Setting up advertising channels properly
Most people start a new ads channel by creating an ad, setting a budget, and running a test. Before you do this, take a step back and decide on a structure, naming convention, and UTM tagging process. You are much better off if you are disciplined and do this upfront.
Structure and naming convention
It is important to structure your ad accounts properly and adopt a clear naming convention and apply it consistently. An experienced marketer can see at a glance if an ad account is properly structured. Accounts without a thoughtful structure that grows organically typically become unwieldy after a while. If you have set your account up properly, the structure and naming convention should be self-explanatory for someone who has never seen your ad account before.
A good way to think about the structure of an account is that it should reflect how you view your business and how your website is set up. You should find the parameters which are most important in identifying a campaign and then decide on how to structure these hierarchically. For example, if you are operating in different countries and have different websites for each country, then location is probably the most important parameter. If you operate in one market but with different brands and have a different website for each brand, then the brand is probably the most important parameter.
Parameters to consider include:
- Objective (e.g. awareness, engagement, or conversion)
- Type of ad (e.g. search, display, retargeting, shopping, video)
A simple and effective naming convention is to start the campaign name with the most important parameter, then the second most important, and finally the third most important, etc. Separate the parameters with a symbol such as a vertical bar, a dash, or square brackets. For example, consider an ad account where we have two locations (the US and Canada), two products (laptop and printer), two objectives (top-funnel, bottom-funnel), and two ad types (search and display). Then the campaigns could be as follows:
US | Laptop | Top funnel | Search
US | Laptop | Top funnel | Display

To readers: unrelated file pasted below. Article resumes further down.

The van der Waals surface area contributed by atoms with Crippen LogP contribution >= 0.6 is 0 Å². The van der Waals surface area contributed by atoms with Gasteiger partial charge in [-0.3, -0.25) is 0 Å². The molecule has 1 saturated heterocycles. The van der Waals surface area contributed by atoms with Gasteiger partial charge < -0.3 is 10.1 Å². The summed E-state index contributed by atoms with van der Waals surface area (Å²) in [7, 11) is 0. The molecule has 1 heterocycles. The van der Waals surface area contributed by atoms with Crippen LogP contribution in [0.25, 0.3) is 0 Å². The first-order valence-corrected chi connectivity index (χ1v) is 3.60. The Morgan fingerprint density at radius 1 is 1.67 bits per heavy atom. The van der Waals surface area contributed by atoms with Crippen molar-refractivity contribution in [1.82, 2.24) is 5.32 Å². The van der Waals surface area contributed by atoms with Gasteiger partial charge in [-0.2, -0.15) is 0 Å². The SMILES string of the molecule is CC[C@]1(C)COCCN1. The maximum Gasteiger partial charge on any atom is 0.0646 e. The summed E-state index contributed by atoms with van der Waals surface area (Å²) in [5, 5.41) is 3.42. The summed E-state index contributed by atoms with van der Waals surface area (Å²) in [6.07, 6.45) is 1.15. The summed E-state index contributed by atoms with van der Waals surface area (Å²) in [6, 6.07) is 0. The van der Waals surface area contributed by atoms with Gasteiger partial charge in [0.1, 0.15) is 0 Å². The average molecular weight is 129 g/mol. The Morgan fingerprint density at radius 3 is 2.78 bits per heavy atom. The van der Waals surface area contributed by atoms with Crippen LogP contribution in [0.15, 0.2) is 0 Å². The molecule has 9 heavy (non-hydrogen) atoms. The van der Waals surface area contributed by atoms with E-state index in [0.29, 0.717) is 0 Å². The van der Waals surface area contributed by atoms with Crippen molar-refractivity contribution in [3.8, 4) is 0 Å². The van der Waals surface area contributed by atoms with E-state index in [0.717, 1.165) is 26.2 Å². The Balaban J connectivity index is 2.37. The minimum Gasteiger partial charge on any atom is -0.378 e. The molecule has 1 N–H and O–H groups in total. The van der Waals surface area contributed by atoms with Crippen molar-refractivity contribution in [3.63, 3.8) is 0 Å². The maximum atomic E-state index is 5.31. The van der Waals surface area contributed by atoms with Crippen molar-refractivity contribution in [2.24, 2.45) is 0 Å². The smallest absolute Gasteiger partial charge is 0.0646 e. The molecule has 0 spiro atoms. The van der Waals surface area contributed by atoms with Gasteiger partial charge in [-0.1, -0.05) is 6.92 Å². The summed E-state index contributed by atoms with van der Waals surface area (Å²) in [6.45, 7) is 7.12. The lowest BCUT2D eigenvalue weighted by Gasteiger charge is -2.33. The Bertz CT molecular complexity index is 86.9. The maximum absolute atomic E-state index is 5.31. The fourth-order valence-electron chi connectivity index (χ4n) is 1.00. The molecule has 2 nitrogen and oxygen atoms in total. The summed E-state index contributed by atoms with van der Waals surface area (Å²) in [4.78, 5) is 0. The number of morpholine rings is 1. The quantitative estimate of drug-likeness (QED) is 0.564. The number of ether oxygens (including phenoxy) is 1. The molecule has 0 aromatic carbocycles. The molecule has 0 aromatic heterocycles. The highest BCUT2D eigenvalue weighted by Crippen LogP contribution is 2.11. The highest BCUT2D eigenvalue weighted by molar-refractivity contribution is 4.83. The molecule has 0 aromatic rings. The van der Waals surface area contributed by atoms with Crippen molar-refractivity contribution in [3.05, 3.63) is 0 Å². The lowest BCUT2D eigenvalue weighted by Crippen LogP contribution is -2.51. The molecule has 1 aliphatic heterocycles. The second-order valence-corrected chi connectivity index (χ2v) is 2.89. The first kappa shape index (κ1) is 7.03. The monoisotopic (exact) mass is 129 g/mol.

US | Laptop | Bottom funnel | Search
US | Laptop | Bottom funnel | Display
US | Printer | Top funnel | Search
US | Printer | Top funnel | Display
US | Printer | Bottom funnel | Search
US | Printer | Bottom funnel | Display
CA | Laptop | Top funnel | Search
CA | Laptop | Top funnel | Display
CA | Laptop | Bottom funnel | Search
CA | Laptop | Bottom funnel | Display
CA | Printer | Top funnel | Search
CA | Printer | Top funnel | Display
CA | Printer | Bottom funnel | Search
CA | Printer | Bottom funnel | Display
This way it is relatively straightforward to read the campaign names and understand what the campaign does. If you want to compare top-funnel campaigns with bottom-funnel campaigns you can simply filter based on this parameter. Similarly, if you want to see how the performance of the products compare you can filter on this.
It is also important to spend some time to understand how the hierarchies of the ad accounts of the larger platforms such as Google and Facebook are supposed to be used and to use them accordingly. This will really help create a more manageable structure and will ensure that you can use the platform optimally. For example, Facebook recently created a new hierarchical level called Ad Set. The targeting is set at this level, so you should think of an Ad Set as representing a target audience. Similarly, Google has a level called Ad Group which is the level at which you set the keywords.
One of the most important things in setting up a new advertising channel is to make sure you and everyone else who creates ads have a process for correctly and consistently tagging the ad URLs with tracking parameters so that the traffic appears correctly in your analytics software. If you do not do this you will not be able to properly attribute sales to your advertising efforts.